How Does the Transplant List Actually Work?

Waiting transplant candidates and donated organs are matched through a computerized network maintained by the United Network for Organ Sharing (UNOS). The network determines matches in ways that will save as many lives as possible and provide transplant recipients with the best possible chance of long-term survival.

Determining Patients for Transplantation

When a transplant hospital accepts a patient as a transplant candidate, it enters medical data about that candidate into UNOS’ computerized network. When a hospital gets consent for an organ donor, the donor’s medical information is entered into the same network. From there, the system generates a “match run,” a rank-order list of candidates to be offered each organ. There are a variety of factors the computer matching system takes into consideration to determine potential patient and donor matches for transplantation.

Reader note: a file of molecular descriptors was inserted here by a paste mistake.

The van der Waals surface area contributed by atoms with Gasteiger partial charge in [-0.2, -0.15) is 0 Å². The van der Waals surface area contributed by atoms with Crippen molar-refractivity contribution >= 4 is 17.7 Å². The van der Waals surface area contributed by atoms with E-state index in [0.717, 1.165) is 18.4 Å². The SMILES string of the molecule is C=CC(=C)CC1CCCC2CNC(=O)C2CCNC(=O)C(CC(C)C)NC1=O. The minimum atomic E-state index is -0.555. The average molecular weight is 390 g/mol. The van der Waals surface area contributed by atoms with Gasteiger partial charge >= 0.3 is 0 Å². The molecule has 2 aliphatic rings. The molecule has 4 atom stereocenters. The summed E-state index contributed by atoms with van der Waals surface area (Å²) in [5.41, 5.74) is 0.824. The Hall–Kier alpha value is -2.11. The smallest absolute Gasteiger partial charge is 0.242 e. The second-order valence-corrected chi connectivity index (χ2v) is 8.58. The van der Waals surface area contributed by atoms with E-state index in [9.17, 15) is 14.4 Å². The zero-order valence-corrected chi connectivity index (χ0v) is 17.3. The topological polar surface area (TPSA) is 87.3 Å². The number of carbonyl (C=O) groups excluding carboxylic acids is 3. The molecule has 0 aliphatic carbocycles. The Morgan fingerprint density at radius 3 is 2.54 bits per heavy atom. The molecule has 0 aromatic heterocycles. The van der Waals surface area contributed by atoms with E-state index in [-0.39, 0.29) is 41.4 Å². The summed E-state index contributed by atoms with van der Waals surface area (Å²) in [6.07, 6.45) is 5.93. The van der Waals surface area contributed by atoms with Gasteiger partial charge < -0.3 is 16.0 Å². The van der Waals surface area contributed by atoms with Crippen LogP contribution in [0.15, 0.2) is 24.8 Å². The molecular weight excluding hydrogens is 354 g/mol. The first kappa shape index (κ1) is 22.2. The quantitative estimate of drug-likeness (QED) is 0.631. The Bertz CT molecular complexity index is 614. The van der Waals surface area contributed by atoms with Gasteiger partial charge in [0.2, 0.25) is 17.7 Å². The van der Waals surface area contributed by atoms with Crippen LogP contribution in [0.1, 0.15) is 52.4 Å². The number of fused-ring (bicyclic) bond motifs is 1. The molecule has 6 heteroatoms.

• The system screens the waiting list for transplant candidates who are compatible with the donor based on blood type, height, weight, and other medical factors.
  • Another consideration for matching is geographic location. There are 58 local donor service areas and 11 UNOS regions that are used for U.S. organ allocation. Because hearts and lungs have less time to be transplanted, the system assesses based on the radius distance from the donor hospital instead of regions.
  • Proper organ size is critical to a successful transplant, so the system also takes this factor into consideration. Children often respond better to child-sized organs, so while pediatric candidates have their own unique scoring system, children essentially are the first in line for other children’s organs.

For more information, check out the robust resources available through UNOS.